• a References: papers in which (clinical, biochemical or genetic) data of the patient have been published previously.

  • b The c.295delC mutation was previously designated c.291delC, but renamed according to the guidelines of the Human Genome Variation Society (www.hgvs.org).

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Table 2

Patients reported in the literature (not diagnosed in our laboratory)

Family, PatientPheno- typeAge at onsetCognitive impairmentl-dopa- responsePresenting clinical featuresAllele 1Allele 2References
IA5 yearsN.r.GoodSpastic paraplegiac.296delTc.1493A>GFurukawa et al., 2001
IIA3 yearsN.r.GoodDelayed walking and rigidity, wheelchair bound at 10 yearsc.698G>Ac.739G>AWu et al., 2008
IIIAChildhoodMildGoodProgressive dystoniac.956G>Cc.1240G>AClot et al., 2009
IVA2 yearsMildGoodSpastic paraplegia from age 1 year, deterioration at 11 yearsc.1240G>Ac.1529T>AGiovanniello et al., 2007
VA14 monthsMildGoodNormal until 14 months, then deteriorationc.736C>Tc.1493A>GDiepold et al., 2005
VI-1AN.r.N.r.N.r.Progressive l-dopa-responsive dystoniac.1141C>Ac.1141C>ALudecke et al., 1995; Knappskog et al., 1995
VI-2AN.r.N.r.N.r.Progressive l-dopa-responsive dystoniac.1141C>Ac.1141C>ALudecke et al., 1995; Knappskog et al., 1995
VIIA6 monthsN.r.Moderatel-dopa-responsive encephalopathyc.−71C>Tc.−71C>TRibases et al., 2007
VIII-1A4 monthsYesModerateMental retardation, ‘mixed type cerebral palsy’, galactorrhea(p.Arg169X)bc.698G>AYeung et al., 2006
VIII-2AN.r.YesModerateAs sibling but without galactorrhea(p.Arg169X)bc.698G>AYeung et al., 2006
IXB9 monthsNoGoodHypokinesia, hypotonia, dystonia, ptosis; adopted childc.1125C>Gc.1399A>GClot et al., 2009; Doummar et al., 2009
XB5 monthsYesGoodComplex movement disorder, abnormal eye movements, diurmal fluctuationc.901C>Gc.901C>GClot et al., 2009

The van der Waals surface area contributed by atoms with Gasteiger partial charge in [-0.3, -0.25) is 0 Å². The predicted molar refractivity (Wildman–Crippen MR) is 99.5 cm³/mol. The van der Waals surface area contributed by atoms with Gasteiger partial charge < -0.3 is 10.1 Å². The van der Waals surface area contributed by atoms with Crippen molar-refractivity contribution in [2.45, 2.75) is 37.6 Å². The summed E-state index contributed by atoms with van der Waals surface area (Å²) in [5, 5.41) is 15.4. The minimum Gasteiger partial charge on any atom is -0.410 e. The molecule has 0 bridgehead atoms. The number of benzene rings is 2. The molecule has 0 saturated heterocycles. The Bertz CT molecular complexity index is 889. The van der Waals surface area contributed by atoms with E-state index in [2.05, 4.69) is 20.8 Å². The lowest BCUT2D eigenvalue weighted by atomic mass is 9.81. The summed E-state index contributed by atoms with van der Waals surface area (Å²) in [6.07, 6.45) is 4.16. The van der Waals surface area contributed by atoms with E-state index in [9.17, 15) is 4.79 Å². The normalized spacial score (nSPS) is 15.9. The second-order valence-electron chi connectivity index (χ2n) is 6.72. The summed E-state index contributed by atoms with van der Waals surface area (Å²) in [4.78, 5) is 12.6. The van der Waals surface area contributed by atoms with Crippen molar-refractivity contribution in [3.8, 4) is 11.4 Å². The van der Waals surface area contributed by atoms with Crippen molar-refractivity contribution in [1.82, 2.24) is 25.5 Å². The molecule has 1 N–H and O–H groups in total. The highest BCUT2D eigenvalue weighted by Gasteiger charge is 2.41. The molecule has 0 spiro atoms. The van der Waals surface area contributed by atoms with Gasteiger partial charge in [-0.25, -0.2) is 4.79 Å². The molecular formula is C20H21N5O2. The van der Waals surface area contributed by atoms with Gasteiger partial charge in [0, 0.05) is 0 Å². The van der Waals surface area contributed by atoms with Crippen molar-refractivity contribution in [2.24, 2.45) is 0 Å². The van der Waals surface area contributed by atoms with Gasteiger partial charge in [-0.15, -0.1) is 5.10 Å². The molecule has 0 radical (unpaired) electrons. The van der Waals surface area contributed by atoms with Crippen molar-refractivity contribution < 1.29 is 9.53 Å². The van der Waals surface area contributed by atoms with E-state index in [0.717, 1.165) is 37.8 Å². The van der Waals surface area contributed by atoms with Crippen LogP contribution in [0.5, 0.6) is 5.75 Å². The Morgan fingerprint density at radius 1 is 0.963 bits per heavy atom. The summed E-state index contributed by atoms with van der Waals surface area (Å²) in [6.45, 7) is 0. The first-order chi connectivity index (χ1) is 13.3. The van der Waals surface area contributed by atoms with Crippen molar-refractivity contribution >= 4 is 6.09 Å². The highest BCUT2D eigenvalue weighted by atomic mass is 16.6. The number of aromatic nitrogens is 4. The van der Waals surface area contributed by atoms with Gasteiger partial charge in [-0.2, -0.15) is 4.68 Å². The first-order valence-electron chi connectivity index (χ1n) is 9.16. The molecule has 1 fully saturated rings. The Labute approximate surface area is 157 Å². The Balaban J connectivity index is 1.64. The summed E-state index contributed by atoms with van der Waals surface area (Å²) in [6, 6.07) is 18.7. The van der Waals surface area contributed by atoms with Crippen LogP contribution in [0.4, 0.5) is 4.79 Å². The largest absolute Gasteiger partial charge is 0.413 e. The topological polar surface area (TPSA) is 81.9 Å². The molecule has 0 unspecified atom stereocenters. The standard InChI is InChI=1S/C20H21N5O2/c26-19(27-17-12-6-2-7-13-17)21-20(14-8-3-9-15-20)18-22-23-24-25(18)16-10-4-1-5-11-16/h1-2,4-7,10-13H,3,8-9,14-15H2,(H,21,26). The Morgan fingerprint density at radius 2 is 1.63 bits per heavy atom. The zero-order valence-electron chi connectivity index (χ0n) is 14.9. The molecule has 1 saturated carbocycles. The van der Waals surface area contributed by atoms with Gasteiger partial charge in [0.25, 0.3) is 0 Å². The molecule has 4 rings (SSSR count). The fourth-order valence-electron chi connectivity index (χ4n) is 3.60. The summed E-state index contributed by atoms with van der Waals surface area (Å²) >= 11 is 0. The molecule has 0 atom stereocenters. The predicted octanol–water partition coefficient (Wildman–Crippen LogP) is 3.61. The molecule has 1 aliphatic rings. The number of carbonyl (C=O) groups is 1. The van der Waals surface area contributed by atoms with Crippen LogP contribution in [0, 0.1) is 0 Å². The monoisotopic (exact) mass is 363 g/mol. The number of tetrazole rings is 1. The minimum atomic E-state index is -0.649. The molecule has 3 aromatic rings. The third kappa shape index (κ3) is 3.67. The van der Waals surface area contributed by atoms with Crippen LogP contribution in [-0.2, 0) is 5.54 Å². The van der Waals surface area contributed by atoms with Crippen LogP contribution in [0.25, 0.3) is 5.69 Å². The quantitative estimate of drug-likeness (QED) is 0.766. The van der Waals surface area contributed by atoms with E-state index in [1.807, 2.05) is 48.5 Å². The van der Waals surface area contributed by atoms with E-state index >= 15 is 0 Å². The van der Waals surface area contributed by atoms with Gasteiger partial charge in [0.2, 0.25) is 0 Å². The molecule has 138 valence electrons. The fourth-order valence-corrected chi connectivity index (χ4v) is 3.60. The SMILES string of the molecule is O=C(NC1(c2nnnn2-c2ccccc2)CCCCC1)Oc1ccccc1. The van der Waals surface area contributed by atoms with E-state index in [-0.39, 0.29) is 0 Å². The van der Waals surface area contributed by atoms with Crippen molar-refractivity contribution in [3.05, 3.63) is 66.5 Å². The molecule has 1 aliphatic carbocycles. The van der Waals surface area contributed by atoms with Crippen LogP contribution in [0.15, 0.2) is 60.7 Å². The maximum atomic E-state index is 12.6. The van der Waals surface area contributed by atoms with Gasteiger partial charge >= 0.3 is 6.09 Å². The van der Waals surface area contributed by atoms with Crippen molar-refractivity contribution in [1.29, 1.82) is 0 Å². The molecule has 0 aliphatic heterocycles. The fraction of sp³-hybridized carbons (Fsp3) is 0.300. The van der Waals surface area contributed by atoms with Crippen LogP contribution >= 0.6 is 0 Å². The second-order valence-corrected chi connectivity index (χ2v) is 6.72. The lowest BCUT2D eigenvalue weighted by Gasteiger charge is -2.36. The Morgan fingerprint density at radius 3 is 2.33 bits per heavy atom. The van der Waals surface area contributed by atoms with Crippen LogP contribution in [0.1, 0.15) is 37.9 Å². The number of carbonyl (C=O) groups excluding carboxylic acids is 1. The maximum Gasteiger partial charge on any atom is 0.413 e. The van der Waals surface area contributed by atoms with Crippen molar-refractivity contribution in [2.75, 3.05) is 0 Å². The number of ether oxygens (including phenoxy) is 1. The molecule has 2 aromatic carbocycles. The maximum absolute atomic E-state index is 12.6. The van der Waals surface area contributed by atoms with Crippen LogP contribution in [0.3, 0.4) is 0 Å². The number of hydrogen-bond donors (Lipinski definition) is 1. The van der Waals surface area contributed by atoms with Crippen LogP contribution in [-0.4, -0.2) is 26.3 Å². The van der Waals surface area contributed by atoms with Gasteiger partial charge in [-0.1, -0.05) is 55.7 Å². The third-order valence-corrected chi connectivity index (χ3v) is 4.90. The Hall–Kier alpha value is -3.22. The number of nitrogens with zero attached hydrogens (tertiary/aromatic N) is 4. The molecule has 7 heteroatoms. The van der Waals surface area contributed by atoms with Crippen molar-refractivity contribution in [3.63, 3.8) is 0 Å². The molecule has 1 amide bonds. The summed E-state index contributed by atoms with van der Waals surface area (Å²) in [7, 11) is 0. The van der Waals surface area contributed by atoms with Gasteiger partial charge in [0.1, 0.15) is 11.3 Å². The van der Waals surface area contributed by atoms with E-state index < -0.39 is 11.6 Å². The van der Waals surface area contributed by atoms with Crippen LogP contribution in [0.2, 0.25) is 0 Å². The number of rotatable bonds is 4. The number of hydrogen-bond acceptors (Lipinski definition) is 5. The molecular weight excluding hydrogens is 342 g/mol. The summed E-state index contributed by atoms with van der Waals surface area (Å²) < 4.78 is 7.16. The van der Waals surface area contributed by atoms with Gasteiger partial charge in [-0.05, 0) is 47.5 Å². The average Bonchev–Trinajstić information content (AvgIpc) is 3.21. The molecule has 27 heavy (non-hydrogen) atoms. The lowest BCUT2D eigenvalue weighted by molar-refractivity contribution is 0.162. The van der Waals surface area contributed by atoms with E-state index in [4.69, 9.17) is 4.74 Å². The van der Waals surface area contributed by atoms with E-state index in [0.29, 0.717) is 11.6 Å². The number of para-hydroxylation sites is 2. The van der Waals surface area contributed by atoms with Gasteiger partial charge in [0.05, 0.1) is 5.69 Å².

XIB<5 monthsYesModerateComplex movement disorder, ptosis, irritabilityc.982C>Tc.1196C>TMoller et al., 2005
XIIB3 monthsNoGoodComplex movement disorder, ptosisc.614T>Cc.614T>CLudecke et al., 1996; Surtees and Clayton, 1998
  • a References: papers in which (clinical, biochemical or genetic) data of the patient have been published previously.

  • b The cDNA mutation was not reported by the authors, only the protein change was given. N.r. = not reported.

Clinical features

After careful evaluation of the detailed case histories in the literature and the questionnaires used in this study, it was possible to class the different phenotypes at presentation into two major groups. Most patients (n = 25) suffered from a disorder that can be summarized as a progressive hypokinetic-rigid syndrome with dystonia. The onset of symptoms was generally in the first year of life (age range: 2 months and 5 years). This is the first phenotype described in the literature, further referred to as type A in this article (Castaigne et al., 1971; Rondot and Ziegler, 1983; Rondot et al., 1992; Knappskog et al., 1995; Ludecke et al., 1995; Swaans et al., 2000; Furukawa et al., 2001; Diepold et al., 2005; Yeung et al., 2006; Giovanniello et al., 2007; Ribases et al., 2007; Wu et al., 2008; Clot et al., 2009). The other eleven patients suffered from a more ‘complex encephalopathy’ with earlier onset (age range: 0–3 months), as described by Hoffmann et al. (2003), designated type B. These two phenotypes are defined in detail in Boxes 1 and 2. Although, we found no difficulties in designating individual patients into type A or B THD, it was obvious that the phenotype of THD is a spectrum with overlap of clinical features between both groups. Patient 24, previously described by Grattan-Smith et al. (2002), is a good example of a type A patient with a phenotype very close to type B.

Box 1. THD type A: ‘Progressive extrapyramidal movement disorder (hypokinetic-rigid syndrome with dystonia) with onset in infancy or childhood’

These patients are born after uncomplicated pregnancies and develop normally during the first months of life. In rather exceptional cases (including the first patients described with THD), psychomotor development is even normal or only slightly delayed during the first 2 to 5 years of life (Castaigne et al., 1971; Rondot and Ziegler, 1983; Rondot et al., 1992). Thereafter, however, progressive motor signs appear. Affected individuals become hypokinetic and rigid, and dystonia develops. In early stages, generally only one leg is involved, but with time both legs and also the arms, trunk, face and oropharyngeal musculature become affected. Initial complaints thus encompass abnormal posturing and walking difficulties, or frequent falls in those who already learned to walk before onset of symptoms. These children become wheelchair bound within some years.